Palau, officially Republic of Palau (or Belau), an island country in the western Caroline islands, 550 miles (880 km) east of the Philippines. It consists of 26 islands with a total land area of 177 square miles (458 km2). Babelthuap, the largest island, has an area of 153 square miles (396 km2). The capital is Koror, on the island of the same name. Palau has a population of about 20,000. Most of the people of Palau are Christians. Many of the rest follow a local religion known as Modekngei, which emphasizes traditional Palauan culture and values.
Most of the jobs in the country are provided by the Palauan government, and most of he money for the government comes from the United States. Tourism is an important industry. The chief cash crop is coconut, and tuna is the chief export.
During World War II, the islands served as a major Japanese naval base. United States forces captured Peleliu and Angaur (sites of Japanese airfields) and four other islands in 1944. In 1947, the Palau Islands, along with most of the other islands of Micronesia, became part of a United Nations trusteeship administered by the United States.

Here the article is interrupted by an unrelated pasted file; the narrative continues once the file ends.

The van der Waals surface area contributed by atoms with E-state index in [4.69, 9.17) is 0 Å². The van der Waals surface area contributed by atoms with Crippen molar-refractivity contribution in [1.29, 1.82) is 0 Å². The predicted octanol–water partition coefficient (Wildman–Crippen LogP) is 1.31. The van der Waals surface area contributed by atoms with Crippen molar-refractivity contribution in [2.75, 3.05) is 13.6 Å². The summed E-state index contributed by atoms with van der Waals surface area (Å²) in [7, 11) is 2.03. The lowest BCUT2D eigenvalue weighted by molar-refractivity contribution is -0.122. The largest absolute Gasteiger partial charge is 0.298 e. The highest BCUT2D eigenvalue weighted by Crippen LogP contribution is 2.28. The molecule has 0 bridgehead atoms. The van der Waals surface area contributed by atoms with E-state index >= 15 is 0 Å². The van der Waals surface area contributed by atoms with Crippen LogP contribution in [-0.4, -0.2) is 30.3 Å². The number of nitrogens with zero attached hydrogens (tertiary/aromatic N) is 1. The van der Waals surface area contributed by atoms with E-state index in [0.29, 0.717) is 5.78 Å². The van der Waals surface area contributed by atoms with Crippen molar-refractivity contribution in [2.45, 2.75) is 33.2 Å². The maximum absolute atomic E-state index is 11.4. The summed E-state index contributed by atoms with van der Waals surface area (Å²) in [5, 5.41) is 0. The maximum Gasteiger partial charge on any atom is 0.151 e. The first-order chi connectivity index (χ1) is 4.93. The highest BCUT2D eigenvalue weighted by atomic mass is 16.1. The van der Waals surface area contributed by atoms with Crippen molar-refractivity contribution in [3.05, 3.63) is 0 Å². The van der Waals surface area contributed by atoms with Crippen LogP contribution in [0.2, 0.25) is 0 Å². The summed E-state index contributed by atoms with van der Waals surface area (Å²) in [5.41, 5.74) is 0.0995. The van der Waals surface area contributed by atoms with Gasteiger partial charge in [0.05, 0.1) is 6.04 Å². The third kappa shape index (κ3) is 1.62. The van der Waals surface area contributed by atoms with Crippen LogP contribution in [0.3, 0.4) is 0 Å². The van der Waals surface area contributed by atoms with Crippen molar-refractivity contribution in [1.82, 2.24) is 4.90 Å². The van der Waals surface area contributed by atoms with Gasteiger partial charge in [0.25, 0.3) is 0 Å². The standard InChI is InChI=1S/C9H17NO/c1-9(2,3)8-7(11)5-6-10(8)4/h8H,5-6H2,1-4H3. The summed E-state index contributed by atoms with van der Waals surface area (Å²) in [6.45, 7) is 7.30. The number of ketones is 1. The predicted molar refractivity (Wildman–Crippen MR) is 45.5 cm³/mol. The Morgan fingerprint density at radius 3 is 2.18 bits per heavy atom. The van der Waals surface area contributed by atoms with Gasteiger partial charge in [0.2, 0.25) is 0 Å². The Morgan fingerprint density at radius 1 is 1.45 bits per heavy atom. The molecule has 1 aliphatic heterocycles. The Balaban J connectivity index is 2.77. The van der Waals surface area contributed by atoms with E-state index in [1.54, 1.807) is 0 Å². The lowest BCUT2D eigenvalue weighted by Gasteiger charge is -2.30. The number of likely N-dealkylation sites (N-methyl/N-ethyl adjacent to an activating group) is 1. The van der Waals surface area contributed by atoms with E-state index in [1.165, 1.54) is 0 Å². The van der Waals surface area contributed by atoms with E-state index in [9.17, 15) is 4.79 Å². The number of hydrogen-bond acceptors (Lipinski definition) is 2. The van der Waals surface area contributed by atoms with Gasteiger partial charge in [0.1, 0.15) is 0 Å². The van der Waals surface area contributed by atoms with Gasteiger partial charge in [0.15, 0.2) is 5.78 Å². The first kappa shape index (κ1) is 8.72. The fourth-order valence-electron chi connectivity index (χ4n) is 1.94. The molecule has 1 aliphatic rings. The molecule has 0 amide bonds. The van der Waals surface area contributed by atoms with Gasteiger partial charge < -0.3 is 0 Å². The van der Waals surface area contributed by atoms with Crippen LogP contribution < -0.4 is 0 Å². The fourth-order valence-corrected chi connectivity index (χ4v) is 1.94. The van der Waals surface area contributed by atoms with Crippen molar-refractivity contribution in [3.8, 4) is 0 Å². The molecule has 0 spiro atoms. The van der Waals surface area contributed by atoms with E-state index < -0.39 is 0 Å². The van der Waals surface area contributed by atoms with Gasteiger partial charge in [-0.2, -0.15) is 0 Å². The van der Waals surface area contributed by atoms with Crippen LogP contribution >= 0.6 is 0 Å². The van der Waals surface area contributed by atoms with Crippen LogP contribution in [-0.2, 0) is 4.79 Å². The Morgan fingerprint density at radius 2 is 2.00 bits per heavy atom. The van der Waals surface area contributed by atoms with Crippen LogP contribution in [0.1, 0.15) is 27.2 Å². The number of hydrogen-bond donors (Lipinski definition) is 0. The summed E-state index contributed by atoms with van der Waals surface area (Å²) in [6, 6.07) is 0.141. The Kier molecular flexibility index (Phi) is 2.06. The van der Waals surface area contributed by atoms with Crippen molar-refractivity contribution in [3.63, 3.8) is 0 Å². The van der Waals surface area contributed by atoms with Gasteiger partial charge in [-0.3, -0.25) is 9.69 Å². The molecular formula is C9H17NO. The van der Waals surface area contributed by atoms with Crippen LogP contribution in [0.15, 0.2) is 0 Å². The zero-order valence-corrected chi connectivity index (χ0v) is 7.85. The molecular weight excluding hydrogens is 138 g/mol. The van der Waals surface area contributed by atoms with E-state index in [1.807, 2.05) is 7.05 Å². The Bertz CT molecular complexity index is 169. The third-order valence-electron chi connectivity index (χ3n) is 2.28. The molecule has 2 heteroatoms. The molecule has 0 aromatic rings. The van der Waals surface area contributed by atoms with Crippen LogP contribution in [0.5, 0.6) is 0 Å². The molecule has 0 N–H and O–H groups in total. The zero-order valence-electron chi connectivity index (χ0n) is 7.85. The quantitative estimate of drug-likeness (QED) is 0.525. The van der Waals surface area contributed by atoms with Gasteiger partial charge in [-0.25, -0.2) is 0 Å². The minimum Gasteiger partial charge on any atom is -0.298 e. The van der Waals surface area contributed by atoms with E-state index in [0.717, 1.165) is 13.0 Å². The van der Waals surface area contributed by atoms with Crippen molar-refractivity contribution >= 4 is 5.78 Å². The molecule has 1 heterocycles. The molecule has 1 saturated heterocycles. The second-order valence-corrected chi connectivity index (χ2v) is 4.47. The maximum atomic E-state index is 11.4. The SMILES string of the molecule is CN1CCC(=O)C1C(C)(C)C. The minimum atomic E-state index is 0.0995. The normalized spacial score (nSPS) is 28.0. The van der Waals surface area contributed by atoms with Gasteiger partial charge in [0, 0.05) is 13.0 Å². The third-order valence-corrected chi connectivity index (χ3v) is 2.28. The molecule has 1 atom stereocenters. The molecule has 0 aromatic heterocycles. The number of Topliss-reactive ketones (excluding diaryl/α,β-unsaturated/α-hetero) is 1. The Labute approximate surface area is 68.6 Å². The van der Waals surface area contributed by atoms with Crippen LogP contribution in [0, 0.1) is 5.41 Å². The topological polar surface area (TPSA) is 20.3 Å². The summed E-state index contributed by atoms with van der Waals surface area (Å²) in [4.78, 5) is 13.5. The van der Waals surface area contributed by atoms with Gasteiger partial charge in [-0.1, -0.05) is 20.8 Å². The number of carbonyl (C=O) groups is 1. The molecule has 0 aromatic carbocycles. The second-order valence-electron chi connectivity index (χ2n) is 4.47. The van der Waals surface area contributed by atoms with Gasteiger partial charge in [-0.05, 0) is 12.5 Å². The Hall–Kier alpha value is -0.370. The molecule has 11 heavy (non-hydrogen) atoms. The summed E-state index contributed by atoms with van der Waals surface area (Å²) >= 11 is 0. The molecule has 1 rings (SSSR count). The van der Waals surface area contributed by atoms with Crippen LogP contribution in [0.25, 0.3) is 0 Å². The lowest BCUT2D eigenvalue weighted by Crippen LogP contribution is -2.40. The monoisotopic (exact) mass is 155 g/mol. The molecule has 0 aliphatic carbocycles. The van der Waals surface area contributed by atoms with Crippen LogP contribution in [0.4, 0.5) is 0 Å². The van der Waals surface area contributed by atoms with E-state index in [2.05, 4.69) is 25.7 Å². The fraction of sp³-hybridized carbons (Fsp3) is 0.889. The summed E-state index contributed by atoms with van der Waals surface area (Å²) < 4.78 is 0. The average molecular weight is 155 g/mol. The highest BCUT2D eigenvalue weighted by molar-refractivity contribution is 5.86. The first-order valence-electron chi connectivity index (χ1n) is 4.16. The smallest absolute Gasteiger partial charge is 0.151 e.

The islands of the Palau group adopted a constitution in 1979. Presidential and legislative elections were held in 1980 and the Republic of Palau came into being in 1981. In 1986 the other islands in the trust territory became independent but Palau remained part of the trusteeship. However, Palau and the United States concluded a compact of free association that, upon ratification, would grant the islands independence. The compact went into effect in 1994. Under this pact, the government of Palau is responsible for its own internal and foreign affairs, but the United States is responsible for its defense.
Palau is a republic with a president, who is the head of state, and a two-house legislature that consists of 9 senators and 16 delegates. All serve four four-year terms.